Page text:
News Briefs: Contractor Rescued After 20-Foot Fall at WWTP

Also in this week's water and wastewater news, a Florida man pays past-due utility bills for 36 families in need during the holiday season

A contractor from Raleigh, North Carolina, was rescued after a 20-foot fall at a wastewater treatment facility in the city.

City of Raleigh officials say the man fell into an empty concrete vat. More than 40 emergency officials responded to the scene to rescue and treat the man, who suffered non-life-threatening injuries, according to WRAL News.

Florida Man Pays Past-Due Utility Bills for 36 Families in Need

A generous man in Florida recently made sure 36 families in the city of Gulf Breeze could enjoy Christmas without fear of gas or water shutoffs. He paid nearly $4,600 in utility bills for families who were at risk of shutoffs to service during the holidays.

The man, Mike Esmond, says he and his three daughters went without heat during an abnormally cold Christmas in 1983 due to a past-due utility bill. He didn’t want other families to have to go through that.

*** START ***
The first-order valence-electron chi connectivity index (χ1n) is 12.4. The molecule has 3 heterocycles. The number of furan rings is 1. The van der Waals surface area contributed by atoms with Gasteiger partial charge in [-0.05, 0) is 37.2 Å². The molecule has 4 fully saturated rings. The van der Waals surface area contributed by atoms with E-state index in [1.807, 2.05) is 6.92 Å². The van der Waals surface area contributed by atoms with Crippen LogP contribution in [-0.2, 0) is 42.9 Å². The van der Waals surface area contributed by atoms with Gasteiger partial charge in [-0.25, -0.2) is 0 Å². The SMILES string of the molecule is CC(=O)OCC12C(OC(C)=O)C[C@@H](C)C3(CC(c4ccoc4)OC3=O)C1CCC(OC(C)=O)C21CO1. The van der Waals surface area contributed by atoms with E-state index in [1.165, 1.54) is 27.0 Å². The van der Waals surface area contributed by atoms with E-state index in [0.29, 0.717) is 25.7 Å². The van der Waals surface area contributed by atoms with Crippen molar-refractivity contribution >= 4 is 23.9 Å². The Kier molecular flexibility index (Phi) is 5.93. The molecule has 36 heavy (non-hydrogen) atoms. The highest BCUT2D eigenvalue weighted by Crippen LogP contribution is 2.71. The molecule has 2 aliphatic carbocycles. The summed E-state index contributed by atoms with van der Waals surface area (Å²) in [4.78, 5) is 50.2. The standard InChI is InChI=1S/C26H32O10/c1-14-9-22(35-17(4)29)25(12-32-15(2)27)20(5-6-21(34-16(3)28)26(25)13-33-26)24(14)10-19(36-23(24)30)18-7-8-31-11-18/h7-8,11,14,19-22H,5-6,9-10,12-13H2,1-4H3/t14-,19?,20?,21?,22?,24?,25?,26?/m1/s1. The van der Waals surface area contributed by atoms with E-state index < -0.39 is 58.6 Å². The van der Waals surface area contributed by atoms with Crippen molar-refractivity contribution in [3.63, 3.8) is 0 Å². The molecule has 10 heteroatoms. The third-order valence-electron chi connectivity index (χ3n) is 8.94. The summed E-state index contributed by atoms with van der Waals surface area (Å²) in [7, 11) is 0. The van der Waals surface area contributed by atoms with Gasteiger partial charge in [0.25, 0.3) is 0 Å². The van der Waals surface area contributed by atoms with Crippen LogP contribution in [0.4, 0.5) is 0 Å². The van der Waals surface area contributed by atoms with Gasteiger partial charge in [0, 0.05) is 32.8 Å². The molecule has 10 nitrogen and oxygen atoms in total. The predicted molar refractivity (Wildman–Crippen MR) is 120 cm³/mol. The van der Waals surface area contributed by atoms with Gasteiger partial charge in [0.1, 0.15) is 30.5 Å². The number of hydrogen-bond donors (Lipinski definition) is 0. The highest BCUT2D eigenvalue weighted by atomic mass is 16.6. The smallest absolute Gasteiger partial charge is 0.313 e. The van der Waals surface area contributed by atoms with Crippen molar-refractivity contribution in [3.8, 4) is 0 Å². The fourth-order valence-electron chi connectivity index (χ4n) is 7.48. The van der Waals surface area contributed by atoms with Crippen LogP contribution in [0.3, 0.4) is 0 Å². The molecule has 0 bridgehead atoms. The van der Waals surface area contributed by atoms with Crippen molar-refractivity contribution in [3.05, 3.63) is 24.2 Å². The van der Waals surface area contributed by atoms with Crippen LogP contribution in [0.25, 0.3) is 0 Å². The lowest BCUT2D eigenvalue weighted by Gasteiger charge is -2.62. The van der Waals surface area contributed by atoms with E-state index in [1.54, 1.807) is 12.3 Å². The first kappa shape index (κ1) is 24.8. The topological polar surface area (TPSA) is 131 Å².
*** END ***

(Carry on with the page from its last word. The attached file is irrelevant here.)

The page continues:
He got the idea after he noticed the cutoff date on his utility bill was Dec. 26. “I went to the city and asked how many people were going to have their gas or water shut off before Christmas, so they gave me the numbers and I paid them,” he tells the Pensacola News Journal. “I wanted to do something that I felt would really help people at Christmas time who are trying to decide between paying bills and maybe having something cut off, or buying presents for their family.”

Denver to Begin 15-Year Lead Line Replacement Program

The Environmental Protection Agency has given the go-ahead for Denver, Colorado, to begin a trial of its 15-year plan to replace all lead service pipes.

Denver Water estimates that between 64,000 and 84,000 homes get water via lead pipes, and the replacement project could cost approximately $500 million.

The agency’s approval of the plan is good for three years, and to get it approved for the remaining 12 years, Denver Water must replace an average of at least 7% of its lead pipes each year. If it can’t, the utility would be required to treat the water system with orthophosphate.


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